Science Fair Project Encyclopedia
Singin' in the Rain
"Singin' in the Rain" is a song with lyrics by Arthur Freed and music by Nacio Herb Brown, published in 1929. It was a hit at the time and recorded by a number of artists, notably Cliff Edwards, who also performed the number in the early musical sound film The Hollywood Revue of 1929. It was also performed on film by Jimmy Durante and Judy Garland. The song was the centerpiece of a 1952 film of the same name which forms the basis for the remainder of this article, and was subsequently featured in Stanley Kubrick's A Clockwork Orange.
The movie has an extraordinarily intelligent plot, which greatly contributes to the work being systematically classified as the best musical comedy ever. Themes of certains arts being inferior to others, or the immortal if you seen one of them, you've seen them all (which is what Rossini also said about his operas) are today as vivid as ever.
Kelly plays Don Lockwood, a silent film star with humble roots. Lockwood barely tolerates his vapid leading lady, Lina Lamont (Jean Hagen), who is convinced their screen romance is real. After the smash-hit of the historical talking picture innovator, The Jazz Singer, Lockwood's studio decides to convert the current Lockwood/Lamont vehicle, The Dueling Cavalier into a talkie. The production is beset with difficulties, not least Lina's inadvertently comical speaking voice.
After a terrible screen test, Lockwood and his partner Cosmo Brown (Donald O'Connor) decide to return to their roots and convince the studio to overdub Lamont's voice and turn The Dueling Cavalier into The Dancing Cavalier, a musical comedy. Meanwhile Lockwood falls in love with the overdub artist Kathie Selden (Debbie Reynolds) and Lamont does everything possible to sabotage the romance.
The film features a rendition of the 1929 Freed & Brown song, along with other popular tunes from the late 1920s and the 1930s. The dance routine in which Gene Kelly sings the title song while twirling an umbrella, splashing through puddles and generally getting soaked to the skin, is probably the most famous of all movie musical sequences. It has of course been parodied several times, notably by Morecambe and Wise and Paddington Bear.
It has also been the subject of a 2005 advert for the new VW Golf GTI, where Kelly appears to be break dancing instead of doing his usual routine until he reaches a policeman standing by the car. This was done using three break dancers, a recreation of the original set and superimposing Kelly's face onto the dancer.
Original music and lyrics were written by Comden and Green.
The audio commentary on the movie's "Special Edition" DVD includes a claim that the original negative was destroyed in a fire. In spite of this, the movie has been digitally restored to an impressive standard of picture and sound quality.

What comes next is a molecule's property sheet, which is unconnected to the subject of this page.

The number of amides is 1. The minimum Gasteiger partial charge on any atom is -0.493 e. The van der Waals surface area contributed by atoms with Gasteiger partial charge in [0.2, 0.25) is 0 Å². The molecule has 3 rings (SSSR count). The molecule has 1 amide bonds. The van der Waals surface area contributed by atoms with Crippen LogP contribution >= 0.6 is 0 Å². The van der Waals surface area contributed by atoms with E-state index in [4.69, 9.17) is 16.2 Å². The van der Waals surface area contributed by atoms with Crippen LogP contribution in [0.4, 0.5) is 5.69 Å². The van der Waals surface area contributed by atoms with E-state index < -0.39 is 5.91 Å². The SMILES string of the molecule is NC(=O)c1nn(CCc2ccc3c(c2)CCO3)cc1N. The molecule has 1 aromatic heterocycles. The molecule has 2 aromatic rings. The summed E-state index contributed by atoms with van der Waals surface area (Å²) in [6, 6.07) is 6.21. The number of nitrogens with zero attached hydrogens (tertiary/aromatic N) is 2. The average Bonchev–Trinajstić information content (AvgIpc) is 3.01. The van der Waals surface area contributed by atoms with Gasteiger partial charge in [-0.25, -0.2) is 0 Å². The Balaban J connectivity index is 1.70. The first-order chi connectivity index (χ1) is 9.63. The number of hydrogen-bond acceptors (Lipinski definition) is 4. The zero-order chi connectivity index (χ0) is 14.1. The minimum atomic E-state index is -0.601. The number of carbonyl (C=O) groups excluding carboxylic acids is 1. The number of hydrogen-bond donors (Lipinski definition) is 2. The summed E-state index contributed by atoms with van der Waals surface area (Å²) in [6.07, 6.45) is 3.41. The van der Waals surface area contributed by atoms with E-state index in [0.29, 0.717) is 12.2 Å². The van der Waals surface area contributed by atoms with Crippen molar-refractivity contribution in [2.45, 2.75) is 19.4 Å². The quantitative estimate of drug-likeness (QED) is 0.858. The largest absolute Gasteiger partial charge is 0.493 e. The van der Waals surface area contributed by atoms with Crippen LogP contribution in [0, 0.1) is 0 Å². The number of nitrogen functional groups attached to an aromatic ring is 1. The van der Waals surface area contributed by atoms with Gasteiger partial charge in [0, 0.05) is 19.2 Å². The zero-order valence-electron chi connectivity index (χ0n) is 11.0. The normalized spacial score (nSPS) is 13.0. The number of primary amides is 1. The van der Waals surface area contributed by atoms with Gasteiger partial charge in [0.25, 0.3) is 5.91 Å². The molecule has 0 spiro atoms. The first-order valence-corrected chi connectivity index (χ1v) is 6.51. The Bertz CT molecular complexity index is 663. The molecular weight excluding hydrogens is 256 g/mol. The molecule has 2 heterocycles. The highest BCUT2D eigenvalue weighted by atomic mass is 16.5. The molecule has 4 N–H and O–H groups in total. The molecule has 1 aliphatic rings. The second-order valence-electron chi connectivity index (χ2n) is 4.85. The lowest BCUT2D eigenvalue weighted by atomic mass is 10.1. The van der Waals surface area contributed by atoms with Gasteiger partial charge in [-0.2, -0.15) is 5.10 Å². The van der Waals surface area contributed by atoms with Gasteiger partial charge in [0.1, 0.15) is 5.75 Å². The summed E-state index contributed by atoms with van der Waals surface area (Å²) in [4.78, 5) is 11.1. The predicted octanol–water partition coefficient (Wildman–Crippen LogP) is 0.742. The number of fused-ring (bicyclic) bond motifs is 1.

- In the scenes where Kathy (Debbie Reynolds) is seen over-dubbing Lena Lamont (Jean Hagen), it is actually Hagen's voice we hear. She provided her own track for both talking and singing and Reynolds is actually miming to that.
- However most sources give Betty Noyes as the proprietor of the "beautiful" singing voice, used in Would You and the final You Are My Lucky Star. It is certainly different from Debbie's talking voice.
- This brings us to another legend, that Jean Hagen actually dubbed Debbie in the entire movie, since Debbie's Texas accent was judged too thick. Debbie certainly does not acknowledge anything like that during her extensive commentary on the Special Edition DVD and this appears incorrect to a careful listener too. Had this been the truth, the on-stage reality would have been an exact mirror image of the movie itself.
- In the famous rain scene, Kelly is actually dancing in a weak solution of milk so that it would be picked up by the camera.
- An additional performance of You Are My Lucky Star featuring Debbie Reynolds singing to a giant poster of Gene Kelly was cut from the final film and was not released to the public until the 1990s. One possible reason why the scene was cut is that it somewhat contradicts the initial scene where Debbie does not immediately identify Gene when he jumps into her car. Surviving prints of the sequence feature Reynolds singing in her own voice.
- The initials of the fictional Monumental Pictures' owner, R. F. Simpson are a reference to Arthur Freed. R. F. Simpson also uses one of Freed's frequent expressions when he says that he "cannot quite visualize it and has to see it on film first", referring to the Broadway ballet sequence.
- Dora Bailey, the gushy gossip columnist is an uncredited role played by Madge Blake who was later famous for her role as Aunt Harriet on Batman.
- In the lead in to Make 'em Laugh, O'Conner/Cosmo sarcastically references the tragic line "ridi pagliaccio" ("Laugh, clown") from I Pagliacci.
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